China's 'Police Cloud' Mines Big Data to Track Population's Every Move

china-cameras-oct52015.jpg Security cameras are shown in Beijing's Tiananmen Square in an undated photo.

The Chinese police are building a "big data" policing platform that can analyze massive amounts of citizens' personal information, using it to track rights activists, political opponents of the government, and ethnic minority groups, according to a U.S-based rights group.

The New York-based Human Rights Watch (HRW) called on the ruling Chinese Communist Party to halt its "abusive" system, called the Police Cloud.

"It is frightening that Chinese authorities are collecting and centralizing ever more information about hundreds of millions of ordinary people, identifying persons who deviate from what they determine to be ‘normal thought,’ and then surveilling them," HRW China director Sophie Richardson said in a statement.

"With authorities increasingly able to track everyone’s every move, what’s at stake across China isn’t just people’s privacy—it’s also many of the rights they hold," Richardson said.

China's ministry of public security is currently exploring new technologies, including big data analytics and cloud computing-based systems, to analyze large volumes and varieties of data, including text, video, and pictures, HRW said in a report published this week.

There are also moves afoot to link up existing databases at national and local level, as well as those held by private organizations.

According to HRW, the Police Cloud includes details of people's medical history, supermarket purchases, delivery records, linking it to their national ID card numbers.

"This allows the Police Cloud system to track where the individuals have been, who they are with, and what they have been doing, as well as make predictions about their future activities," HRW said.

"The fact that these systems are designed in part to track groups the authorities deem politically or socially threatening raises serious concerns about social and racial profiling," it said.

No legal redress

The system can be used to track petitioners, those deemed to "undermine stability" through word or deed, those who are involved in terrorism, major criminals, those involved with drugs, wanted persons, and those with mental health problems who "tend to cause disturbances," according to HRW.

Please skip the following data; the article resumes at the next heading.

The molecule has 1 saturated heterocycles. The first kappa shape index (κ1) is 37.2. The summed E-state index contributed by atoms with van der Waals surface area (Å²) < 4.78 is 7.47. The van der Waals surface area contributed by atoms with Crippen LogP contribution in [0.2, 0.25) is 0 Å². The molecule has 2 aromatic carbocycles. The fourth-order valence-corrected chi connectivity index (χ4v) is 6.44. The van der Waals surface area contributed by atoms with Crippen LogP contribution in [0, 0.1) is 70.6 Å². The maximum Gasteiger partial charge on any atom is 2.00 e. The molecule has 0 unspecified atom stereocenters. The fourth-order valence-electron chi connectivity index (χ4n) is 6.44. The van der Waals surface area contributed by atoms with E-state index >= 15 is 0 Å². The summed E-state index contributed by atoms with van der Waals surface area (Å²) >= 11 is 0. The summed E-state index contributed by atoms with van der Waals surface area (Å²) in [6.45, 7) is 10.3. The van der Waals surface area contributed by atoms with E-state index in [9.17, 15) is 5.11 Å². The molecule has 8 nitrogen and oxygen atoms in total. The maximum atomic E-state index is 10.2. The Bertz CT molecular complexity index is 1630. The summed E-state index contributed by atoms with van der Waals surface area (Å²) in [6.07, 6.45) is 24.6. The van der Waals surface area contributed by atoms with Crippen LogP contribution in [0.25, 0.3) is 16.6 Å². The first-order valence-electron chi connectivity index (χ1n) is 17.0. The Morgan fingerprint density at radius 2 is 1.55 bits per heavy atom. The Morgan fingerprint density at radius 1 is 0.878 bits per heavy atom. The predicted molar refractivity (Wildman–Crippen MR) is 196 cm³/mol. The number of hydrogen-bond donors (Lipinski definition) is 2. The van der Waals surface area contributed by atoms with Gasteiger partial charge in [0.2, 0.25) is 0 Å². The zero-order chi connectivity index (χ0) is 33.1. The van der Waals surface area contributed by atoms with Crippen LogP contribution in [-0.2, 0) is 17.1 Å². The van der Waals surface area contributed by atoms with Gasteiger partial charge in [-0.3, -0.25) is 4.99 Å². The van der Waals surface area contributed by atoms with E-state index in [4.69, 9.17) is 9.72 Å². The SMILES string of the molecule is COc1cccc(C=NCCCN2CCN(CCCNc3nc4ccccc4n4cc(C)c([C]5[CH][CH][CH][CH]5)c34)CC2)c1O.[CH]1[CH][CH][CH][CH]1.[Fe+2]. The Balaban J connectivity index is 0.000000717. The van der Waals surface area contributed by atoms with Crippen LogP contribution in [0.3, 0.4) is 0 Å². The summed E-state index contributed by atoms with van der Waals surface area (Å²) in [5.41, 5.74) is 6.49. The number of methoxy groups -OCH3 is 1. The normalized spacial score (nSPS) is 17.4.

"Local police can decide that virtually anyone is a threat and requires greater surveillance, especially if they are seen to be undermining stability," the report said. "There are no legal avenues for people to be notified of this designation, or contest it."

Targeted groups include those who persist in complaining about the government through the petitioning system, and ethnic minority Uyghurs from the northwestern region of Xinjiang, it found.

Citing official documents, the report said Police Cloud systems are now fully operational in some provinces, including Tianjin Municipality and Jiangsu.

Medical records, petitions lodged with government departments, criminal convictions, corporate and individual use of social media and package delivery contents are among some of the data types now being linked by the new systems, it said.

Residential addresses, family relations, birth control methods and religious affiliations, as well as hotel, flight, and train records, biometrics, CCTV footage, and information from other government departments and even private companies are also being added to the mix.

The system "makes visible" hidden trends and relationships between people in the ocean of data, enabling keyword searches linking vast amounts of data.

It allows the police to analyze those "who travel, who live, who work together; who go on the internet; who share the same household registration; who share the same family members; and who are involved in the same case, HRW said.

Nationwide in five years

Jiangsu-based dissident Wu Shimin said the system appears to be already in use in some parts of China, and will likely be fully operational by the time the 20th party congress rolls around in five years' time.

"At the very least [to evade detection] you would need to change your phone number, and probably best use someone else's ID card to buy a train ticket to stay with friends or relatives, or to stay in a hotel," Wu said.

"But you'd have to be sure that your friends and family had no history of petitioning or a record of dissent," he said.

Shandong rights activist Zhang Enguang said he is likely on the list of persons "of interest" to be targeted by the Police Cloud.

"But I think there is bound to be some opposition, whether it be from rights organizations or regular citizens," Zhang said. "This is a breach of privacy."

"But even if you do protest, they'll still carry on collecting the data on the quiet anyway," he said. "Then they will use it in any way they can to frame you, and then they can detain you."

Currently, Chinese privacy laws don't meet the standards laid down in the International Covenant on Civil and Political Rights, which China has signed but not ratified, HRW said.

The covenant states that the collection, retention, and use of the personal data of individuals for policing purposes must be both a necessary and proportionate means to handle a genuine threat to a public interest such as national security or public order, and that it should employ the least intrusive measures needed to counter such a threat.

Reported by Hai Nan for RFA's Cantonese Service, and by Lin Ping for the Mandarin Service. Translated and edited by Luisetta Mudie


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